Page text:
These Senators Just Introduced A Bipartisan Bill To Stop The Transgender Military Ban

A vote could happen later this week.

After tweeting about a transgender military ban back in July, late last month President Trump formally ordered a reversal of a 2016 order that had finally permitted transgender people to serve openly in the military.

Now, two congresswomen from opposing parties have introduced a bipartisan amendment to protect transgender service members from the president's proposed ban. New York Sen. Kirsten Gillibrand, a Democrat, and Maine Sen. Susan Collins, a Republican, introduced the amendment on September 11.


CNN reports the amendment would prevent the military from expelling transgender service members "solely based on their gender identity."

In a statement obtained by Time magazine Sena. Gillibrand said, "Any individual who wants to join our military and meets the standards should be allowed to serve, period. Gender identity should have nothing to do with it."

Sen. Collins added, "If individuals are willing to put on the uniform of our country, be deployed in war zones, and risk their lives for our freedoms, then we should be expressing our gratitude to them, not trying to exclude them from military service."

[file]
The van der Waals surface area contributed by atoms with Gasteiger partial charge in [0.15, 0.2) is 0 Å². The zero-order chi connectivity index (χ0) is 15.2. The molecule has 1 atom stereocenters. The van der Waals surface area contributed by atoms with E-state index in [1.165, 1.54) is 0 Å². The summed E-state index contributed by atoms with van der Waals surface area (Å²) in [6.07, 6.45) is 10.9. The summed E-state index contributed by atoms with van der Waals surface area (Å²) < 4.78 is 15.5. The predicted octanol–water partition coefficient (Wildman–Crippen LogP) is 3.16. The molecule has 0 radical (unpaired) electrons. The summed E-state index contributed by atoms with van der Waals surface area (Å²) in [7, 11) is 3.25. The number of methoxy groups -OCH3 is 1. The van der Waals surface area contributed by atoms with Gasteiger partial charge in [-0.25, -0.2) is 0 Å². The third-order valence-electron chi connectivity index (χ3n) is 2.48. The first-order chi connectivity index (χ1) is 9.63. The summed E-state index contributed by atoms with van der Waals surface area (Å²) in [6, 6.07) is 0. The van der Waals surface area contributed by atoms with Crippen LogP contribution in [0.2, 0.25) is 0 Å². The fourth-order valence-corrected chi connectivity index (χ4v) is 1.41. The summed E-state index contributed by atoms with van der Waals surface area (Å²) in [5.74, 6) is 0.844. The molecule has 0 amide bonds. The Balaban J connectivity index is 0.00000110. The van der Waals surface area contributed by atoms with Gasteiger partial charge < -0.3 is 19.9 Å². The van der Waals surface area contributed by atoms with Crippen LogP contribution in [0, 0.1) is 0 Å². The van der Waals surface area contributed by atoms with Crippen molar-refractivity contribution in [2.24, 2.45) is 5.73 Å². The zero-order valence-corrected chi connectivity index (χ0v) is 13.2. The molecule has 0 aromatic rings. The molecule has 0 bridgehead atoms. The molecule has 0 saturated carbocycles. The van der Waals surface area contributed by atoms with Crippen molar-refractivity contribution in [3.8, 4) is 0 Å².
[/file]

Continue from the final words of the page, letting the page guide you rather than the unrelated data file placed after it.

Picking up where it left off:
Not surprisingly, the bipartisan piece of legislation has already received a great deal of support, some of which you can see below:

And though Republican Sen. John McCain hasn't tweeted about the new amendment, CNN reports in a statement last month the Vietnam veteran said it would be "a step in the wrong direction" to discharge transgender individuals because of gender identity. He echoed that sentiment earlier this week when he told a reporter he was working on halting the ban.

Though it's unclear if Sens. Collins and Gillibrand have the likely 60 votes they'll need for their amendment to pass, the outlet also notes the women are attempting to get a vote on their proposal during consideration of the National Defense Authorization Act — the massive defense policy bill championed by McCain that's on the Senate floor this week — but it remains to be seen if that will happen.


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